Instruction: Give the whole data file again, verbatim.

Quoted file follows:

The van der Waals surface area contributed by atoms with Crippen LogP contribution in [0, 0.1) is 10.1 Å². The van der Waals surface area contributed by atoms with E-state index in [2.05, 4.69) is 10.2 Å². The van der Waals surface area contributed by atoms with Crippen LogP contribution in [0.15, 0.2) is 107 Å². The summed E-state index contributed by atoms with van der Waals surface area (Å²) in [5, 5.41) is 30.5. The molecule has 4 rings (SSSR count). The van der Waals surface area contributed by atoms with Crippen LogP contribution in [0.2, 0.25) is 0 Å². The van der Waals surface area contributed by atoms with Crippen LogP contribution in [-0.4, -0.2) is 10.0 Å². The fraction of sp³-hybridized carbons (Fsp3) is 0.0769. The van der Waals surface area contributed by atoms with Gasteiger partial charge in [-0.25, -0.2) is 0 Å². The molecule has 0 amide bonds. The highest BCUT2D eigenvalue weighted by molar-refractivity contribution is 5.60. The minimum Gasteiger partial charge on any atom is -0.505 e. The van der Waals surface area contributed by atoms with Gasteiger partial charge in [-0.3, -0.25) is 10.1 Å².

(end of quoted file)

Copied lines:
The van der Waals surface area contributed by atoms with Crippen LogP contribution in [0, 0.1) is 10.1 Å². The van der Waals surface area contributed by atoms with E-state index in [2.05, 4.69) is 10.2 Å². The van der Waals surface area contributed by atoms with Crippen LogP contribution in [0.15, 0.2) is 107 Å². The summed E-state index contributed by atoms with van der Waals surface area (Å²) in [5, 5.41) is 30.5. The molecule has 4 rings (SSSR count). The van der Waals surface area contributed by atoms with Crippen LogP contribution in [0.2, 0.25) is 0 Å². The van der Waals surface area contributed by atoms with Crippen LogP contribution in [-0.4, -0.2) is 10.0 Å². The fraction of sp³-hybridized carbons (Fsp3) is 0.0769. The van der Waals surface area contributed by atoms with Gasteiger partial charge in [-0.25, -0.2) is 0 Å². The molecule has 0 amide bonds. The highest BCUT2D eigenvalue weighted by molar-refractivity contribution is 5.60. The minimum Gasteiger partial charge on any atom is -0.505 e. The van der Waals surface area contributed by atoms with Gasteiger partial charge in [-0.3, -0.25) is 10.1 Å².